Monday, February 29, 2016

Nicolas Poussin by Zhen Zhang

Nicolas Poussin, (June 1594-November 1665), was the leading painter of the classical French Baroque style, though he spent most his life in Rome. His works first drew my attention when I went to the Louvre in Paris last summer.  In this blog post, I want to examine and analyze a few of his works that left me with deep impression.

I was lucky enough to spend a day at the Metropolitan Museum in New York right after my visit to Paris and his two versions of the Sabine Women at both museums drew my attention. The earlier version (ca. 1633-1634), Abduction of the Sabine Women, is in the Metropolitan Museum in New York and the latter one (ca. 1637-1638), The Rape of the Sabine Women, is now in the Louvre.

The Abduction of the Sabine Women

Nicolas Poussin’s The Abduction of the Sabine Women, painted around 1633­ to 1634, is an illustration of an episode in the legendary history of Rome of how the first generation of Roman, shortly after its founding by Romulus and his male followers, forcibly abducted wives from the neighboring Sabine family for themselves.

In the painting, Poussin designed the action which takes place in a large square in ancient Rome. He arranged the complex battle stage in a grand and majestic landscape. The image is in a rich and bright color tone which indicates the festive atmosphere the invited neighboring people expected to have. Romulus is dressed in a bright red tunic and mantle with a ribbon tied around his head, waving one end of the fabric, standing aloof of the games and is depicted as an innate leader. He stands and gazes at the battle calmly with prophetic confidence. He is surrounded by two of his chief man and holds out his cloak, surveying the violent abduction event that triggered deliberately. Romulus officiates from a temple, therefore it would be logical to think that he is capable to be pontifex maximums (Costello, 202).

Many viewers interpret the painting in a benign spirit, as a neoplatonic allegory of marriage. The rape of the Sabine women had been one of the most common theme in Renaissance and PostRenaissance work of arts. It combined the inspiring hardihood and courage of ancient Romans. The depiction of multiple figures, including the heroic seminude figures, intensified the passionate struggle and dominating power of ancient Romans.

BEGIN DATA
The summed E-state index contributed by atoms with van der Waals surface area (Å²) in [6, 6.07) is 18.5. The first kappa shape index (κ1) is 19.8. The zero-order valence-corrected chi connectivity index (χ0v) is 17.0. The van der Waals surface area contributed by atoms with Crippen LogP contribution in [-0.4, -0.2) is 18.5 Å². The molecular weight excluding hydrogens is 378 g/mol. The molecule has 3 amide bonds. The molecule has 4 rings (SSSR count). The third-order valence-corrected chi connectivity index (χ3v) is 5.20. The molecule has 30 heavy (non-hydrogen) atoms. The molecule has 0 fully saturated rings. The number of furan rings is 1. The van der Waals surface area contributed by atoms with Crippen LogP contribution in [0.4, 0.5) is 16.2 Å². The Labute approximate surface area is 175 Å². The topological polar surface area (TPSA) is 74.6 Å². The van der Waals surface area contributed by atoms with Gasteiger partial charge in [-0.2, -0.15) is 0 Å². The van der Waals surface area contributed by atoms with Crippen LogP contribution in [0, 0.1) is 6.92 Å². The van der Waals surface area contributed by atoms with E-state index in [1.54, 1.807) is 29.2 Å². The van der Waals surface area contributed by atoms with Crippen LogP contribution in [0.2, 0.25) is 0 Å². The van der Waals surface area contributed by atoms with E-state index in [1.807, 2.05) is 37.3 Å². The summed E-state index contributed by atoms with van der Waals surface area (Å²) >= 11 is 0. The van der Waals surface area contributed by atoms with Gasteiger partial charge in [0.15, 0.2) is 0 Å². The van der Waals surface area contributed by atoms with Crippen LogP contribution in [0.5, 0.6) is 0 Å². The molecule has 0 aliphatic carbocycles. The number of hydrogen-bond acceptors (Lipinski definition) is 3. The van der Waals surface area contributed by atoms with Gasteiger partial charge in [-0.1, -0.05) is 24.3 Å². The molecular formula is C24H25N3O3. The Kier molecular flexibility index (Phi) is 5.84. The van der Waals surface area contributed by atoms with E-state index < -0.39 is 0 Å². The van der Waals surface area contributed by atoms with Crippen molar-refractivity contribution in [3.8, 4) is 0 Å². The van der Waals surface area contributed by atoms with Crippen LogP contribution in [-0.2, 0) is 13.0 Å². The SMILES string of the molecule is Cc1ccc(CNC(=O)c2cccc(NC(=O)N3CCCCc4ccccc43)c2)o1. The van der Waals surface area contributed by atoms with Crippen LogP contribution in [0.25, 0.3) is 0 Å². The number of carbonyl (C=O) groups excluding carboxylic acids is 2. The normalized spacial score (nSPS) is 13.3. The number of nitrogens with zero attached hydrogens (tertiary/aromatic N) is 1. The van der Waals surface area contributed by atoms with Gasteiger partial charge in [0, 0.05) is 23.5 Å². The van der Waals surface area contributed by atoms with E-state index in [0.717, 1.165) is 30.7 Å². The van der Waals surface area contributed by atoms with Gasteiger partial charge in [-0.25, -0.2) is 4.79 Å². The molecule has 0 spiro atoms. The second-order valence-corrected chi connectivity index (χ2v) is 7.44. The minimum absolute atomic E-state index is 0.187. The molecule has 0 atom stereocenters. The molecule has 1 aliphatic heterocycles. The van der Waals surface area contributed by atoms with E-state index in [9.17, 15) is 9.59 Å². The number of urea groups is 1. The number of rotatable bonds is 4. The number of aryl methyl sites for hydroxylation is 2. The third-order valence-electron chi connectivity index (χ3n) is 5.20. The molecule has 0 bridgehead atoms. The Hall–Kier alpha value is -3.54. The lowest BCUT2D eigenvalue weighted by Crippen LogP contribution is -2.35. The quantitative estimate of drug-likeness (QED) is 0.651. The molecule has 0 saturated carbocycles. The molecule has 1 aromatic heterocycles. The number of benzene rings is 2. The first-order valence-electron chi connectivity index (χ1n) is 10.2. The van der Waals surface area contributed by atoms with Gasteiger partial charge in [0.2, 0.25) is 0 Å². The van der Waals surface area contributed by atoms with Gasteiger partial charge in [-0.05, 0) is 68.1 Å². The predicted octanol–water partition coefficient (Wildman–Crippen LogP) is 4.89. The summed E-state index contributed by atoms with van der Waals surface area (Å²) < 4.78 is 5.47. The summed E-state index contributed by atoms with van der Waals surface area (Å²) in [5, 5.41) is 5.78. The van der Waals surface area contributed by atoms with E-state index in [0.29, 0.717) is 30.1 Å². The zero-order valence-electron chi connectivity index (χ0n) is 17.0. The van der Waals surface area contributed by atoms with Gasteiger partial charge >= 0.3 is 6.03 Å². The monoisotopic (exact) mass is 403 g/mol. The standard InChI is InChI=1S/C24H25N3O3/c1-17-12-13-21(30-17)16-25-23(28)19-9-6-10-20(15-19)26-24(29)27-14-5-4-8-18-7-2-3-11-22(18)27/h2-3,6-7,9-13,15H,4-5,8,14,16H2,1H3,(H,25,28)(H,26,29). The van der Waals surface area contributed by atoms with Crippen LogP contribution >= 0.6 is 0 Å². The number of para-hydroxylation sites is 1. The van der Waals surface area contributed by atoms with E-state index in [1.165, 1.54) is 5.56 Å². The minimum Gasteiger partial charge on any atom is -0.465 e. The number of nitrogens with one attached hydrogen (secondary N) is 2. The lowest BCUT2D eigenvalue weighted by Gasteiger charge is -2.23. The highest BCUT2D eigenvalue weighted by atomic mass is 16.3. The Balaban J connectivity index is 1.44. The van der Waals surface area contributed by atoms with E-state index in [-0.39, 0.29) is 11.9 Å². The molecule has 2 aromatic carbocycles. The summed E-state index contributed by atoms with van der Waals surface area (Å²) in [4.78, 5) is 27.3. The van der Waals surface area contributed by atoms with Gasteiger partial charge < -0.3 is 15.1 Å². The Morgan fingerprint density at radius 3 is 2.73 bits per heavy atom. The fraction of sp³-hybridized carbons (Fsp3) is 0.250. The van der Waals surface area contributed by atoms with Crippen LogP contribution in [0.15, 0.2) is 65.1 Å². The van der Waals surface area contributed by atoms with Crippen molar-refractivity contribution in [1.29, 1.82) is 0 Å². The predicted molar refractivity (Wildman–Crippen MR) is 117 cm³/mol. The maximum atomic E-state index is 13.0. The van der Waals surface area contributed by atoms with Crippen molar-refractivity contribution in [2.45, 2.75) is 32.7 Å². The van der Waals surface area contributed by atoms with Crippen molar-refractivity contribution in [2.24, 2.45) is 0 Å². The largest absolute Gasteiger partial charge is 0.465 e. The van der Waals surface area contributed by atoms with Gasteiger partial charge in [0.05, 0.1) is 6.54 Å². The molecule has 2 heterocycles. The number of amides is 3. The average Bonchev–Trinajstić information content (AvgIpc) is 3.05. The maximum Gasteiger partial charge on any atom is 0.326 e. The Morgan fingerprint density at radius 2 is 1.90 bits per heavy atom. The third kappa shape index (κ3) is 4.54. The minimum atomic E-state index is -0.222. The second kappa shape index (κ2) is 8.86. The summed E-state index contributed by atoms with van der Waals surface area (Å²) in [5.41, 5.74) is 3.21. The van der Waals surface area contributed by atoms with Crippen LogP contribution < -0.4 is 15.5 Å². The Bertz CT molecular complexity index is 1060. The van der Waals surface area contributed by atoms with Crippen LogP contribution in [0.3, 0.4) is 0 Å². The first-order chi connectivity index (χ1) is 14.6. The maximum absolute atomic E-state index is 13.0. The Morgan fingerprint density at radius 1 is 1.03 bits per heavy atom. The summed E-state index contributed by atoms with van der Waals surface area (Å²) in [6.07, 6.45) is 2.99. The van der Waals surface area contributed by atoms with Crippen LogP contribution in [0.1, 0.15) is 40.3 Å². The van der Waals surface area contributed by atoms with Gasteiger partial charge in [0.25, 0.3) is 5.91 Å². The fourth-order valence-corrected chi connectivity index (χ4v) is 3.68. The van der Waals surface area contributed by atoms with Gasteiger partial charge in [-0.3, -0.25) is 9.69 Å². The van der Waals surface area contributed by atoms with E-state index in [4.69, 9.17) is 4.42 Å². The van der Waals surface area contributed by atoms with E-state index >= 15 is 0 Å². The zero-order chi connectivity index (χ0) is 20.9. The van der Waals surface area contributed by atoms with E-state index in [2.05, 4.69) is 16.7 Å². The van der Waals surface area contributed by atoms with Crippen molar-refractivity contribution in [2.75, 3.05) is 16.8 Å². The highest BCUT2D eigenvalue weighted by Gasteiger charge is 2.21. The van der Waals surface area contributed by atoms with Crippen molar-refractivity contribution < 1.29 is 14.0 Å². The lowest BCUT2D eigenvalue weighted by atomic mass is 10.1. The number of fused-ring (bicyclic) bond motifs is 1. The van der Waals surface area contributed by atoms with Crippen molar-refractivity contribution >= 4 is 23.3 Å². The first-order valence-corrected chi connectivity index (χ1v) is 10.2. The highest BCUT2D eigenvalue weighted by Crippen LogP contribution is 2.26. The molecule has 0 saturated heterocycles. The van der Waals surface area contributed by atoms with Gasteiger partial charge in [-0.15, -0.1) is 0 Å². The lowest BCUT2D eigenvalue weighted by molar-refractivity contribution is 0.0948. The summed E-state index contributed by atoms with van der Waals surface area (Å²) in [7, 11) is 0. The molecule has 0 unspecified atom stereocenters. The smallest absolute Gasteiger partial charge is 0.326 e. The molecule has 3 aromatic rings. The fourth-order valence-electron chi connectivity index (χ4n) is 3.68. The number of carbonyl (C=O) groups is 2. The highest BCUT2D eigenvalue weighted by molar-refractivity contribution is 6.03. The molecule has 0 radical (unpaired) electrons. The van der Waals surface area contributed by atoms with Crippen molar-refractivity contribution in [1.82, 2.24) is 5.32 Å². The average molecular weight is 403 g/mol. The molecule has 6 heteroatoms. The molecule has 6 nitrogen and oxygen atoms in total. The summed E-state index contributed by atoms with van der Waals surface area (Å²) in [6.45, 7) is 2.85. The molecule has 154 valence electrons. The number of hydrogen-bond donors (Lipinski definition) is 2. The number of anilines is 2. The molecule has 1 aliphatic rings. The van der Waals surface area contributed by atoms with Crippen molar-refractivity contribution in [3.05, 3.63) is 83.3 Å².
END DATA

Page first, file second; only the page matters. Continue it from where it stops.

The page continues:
The Rape of Sabine Women

In Contrast, in The Rape of Sabine Women, Poussin painted in a sensual and dramatic style rich in color. He adapted the conventions of classical art by emphasizing moral content and paying attention to the expressive quality of picture. Poussin was fascinated by the beauty and grandeur of classical antiquity and the heroic events in Roman history. In this picture, Poussin bring us a complex but carefully organized and tightly structured narrative scene.

His depiction of the majestic landscape in the back and sophisticated figures relations presents a heroic atmosphere. The abduction movement is toned down by actions and gestures expressive of affetti which is the expression of emotions (Forte, 553). The facial expression motion reproduces the climax scene of the abduction. Poussin’s Sabine Women combined the influence of Tuscany origination with impressions of the classical antiquities in Rome (Costello, 200). It illustrates the notion of concetti, or proper historical prototypes for a particular figure, understood as a complex poetic conceit (Forte, 553).

From these two works, we can see his in-depth interpretation of the historical events in ancient Rome. As a successful painter, Poussin served his early patrons including members of the circle of Pope Urban VIII, the librarian of the Barberini Collection and extensive French clientele, including bourgeois and court figures (Forte, 543). In Rome from 1643, he reasserted himself as French national prestige, commenting negatively in order to undermine his political allies. He encouraged young artists to follow him to establish an “austere Neo­Greek style”. Poussin kept lively dialogue with French patrons, artists,critics and government officials. He tried to balance the internal logics with the patron’s desire. Forte described his relationship with the patrons in a “disputatious, yet deferential, but not submissive social order” (Forte). During this period, he developed some innovative expressions for his patrons, as we can see from the Bacchanal below--it contains a lot of sexual implications even though it is about a festival. And this unique expression makes him one of the best painters of his era.

Bacchanal, pen and brown ink, brush and brown wash, over faint black chalk underdrawing

Through these three works, we can see the social and political allegiances and the "heroic" absolutist subject that give visible expression to the intertwined values and aspiration of his patrons, the public and the artist himself. 

Establing the place of art. In 2000. Art in theory 1648-1815 An anthology of changing ideas., eds. Harrison Charles, Wood Paul and Gaiger Jason, 8-97Blackwell.

Agucchi, Marino, Mancini, Boschini. Treatises on art: Agucchi, marino, mancini, Boschini. : 25;48,39;55.

Costello, Jane. 1947. The rape of the sabine women by Nicolas Poussin. The Metropolitan Museum of Art Bulletin 5 (8) (Apr.): 197-204.

Jeffery M. Muller. Rubens's theory and practice of the imitation of art. Art Bulletin 64 (2): 229-47.

Joseph C. Forte. With a critical eye:Painting and theory in France,1600-43 the case of Simon Vouet and Nicolas Poussin. : 542-59.

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